Bidirectional knotless barbed versus conventional smooth suture for closure of surgical wounds in inguinal castration in horses

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Background: Castration of the stallion is one of the most frequently performed surgical procedures in the horse. Recently barbed suture materials for surgical wound closure were introduced to the market with manufacturers claiming that these sutures enhance speed and security as they eliminate the need to tie knots. Recently, it has been suggested that this type of suture may increase postoperative complications. This study aimed at investigating and comparing a bidirectional absorbable knotless barbed suture (KBS) to a conventional smooth suture (SS) for wound closure of inguinal castrations in the horse. This was done by evaluating short-term and post-discharge complications and by comparing the time spent on suturing the surgical wounds after bilateral inguinal castration, which was performed on 45 horses undergoing castration at The Large Animal Teaching Hospital at University of Copenhagen from September 2017 to May 2019. Results: Short-term complications were few; at 24 h minor swelling occurred in 29 and 33% of horses sutured with KBS and SS respectively and cutaneous dehiscence during recovery occurred in two horses of each group. Post-discharge follow-up revealed that three horses needed veterinary attention for treatment of complications (scrotal swelling (n = 1, KBS); wound exudation (n = 1, SS) and wound dehiscence after return to pasture (n = 1, SS)). Wound closure was achieved 6 min faster with KBS than with SS (P < 0.0001). Conclusions: Use of the KBS suture did not result in increased occurrence of postoperative complications. Wound closure was faster with KBS than with SS in equine bilateral inguinal castration. Our results show that KBS can safely be used in the horse following bilateral inguinal castrations without adverse effects and with a reduction in suturing time.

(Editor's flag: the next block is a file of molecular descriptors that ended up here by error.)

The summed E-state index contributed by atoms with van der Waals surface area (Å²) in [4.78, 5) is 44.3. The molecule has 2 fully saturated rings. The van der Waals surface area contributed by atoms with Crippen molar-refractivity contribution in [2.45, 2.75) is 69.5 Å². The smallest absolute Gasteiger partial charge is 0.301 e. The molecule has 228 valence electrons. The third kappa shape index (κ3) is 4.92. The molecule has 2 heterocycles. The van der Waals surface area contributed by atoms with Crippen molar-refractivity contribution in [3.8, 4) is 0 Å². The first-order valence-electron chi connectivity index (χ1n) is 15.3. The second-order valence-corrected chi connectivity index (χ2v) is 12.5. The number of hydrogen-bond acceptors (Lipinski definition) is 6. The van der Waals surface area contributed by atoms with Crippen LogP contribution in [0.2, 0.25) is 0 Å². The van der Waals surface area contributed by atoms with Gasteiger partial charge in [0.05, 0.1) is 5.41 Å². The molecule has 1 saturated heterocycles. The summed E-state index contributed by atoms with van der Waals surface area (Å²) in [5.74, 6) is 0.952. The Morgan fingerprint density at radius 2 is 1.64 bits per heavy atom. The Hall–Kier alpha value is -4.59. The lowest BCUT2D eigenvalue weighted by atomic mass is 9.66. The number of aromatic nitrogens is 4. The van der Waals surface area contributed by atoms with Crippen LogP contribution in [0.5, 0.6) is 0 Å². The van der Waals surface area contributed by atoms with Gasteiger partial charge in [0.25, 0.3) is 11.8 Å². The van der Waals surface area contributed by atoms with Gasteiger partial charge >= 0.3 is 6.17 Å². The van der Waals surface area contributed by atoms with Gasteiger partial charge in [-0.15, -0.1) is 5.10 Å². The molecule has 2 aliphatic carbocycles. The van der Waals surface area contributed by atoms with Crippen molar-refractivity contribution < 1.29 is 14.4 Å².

Original languageEnglish
Article number250
JournalBMC Veterinary Research
Issue number1
Publication statusPublished - 2020

    Research areas

  • Barbed suture, Equine castration, Surgery

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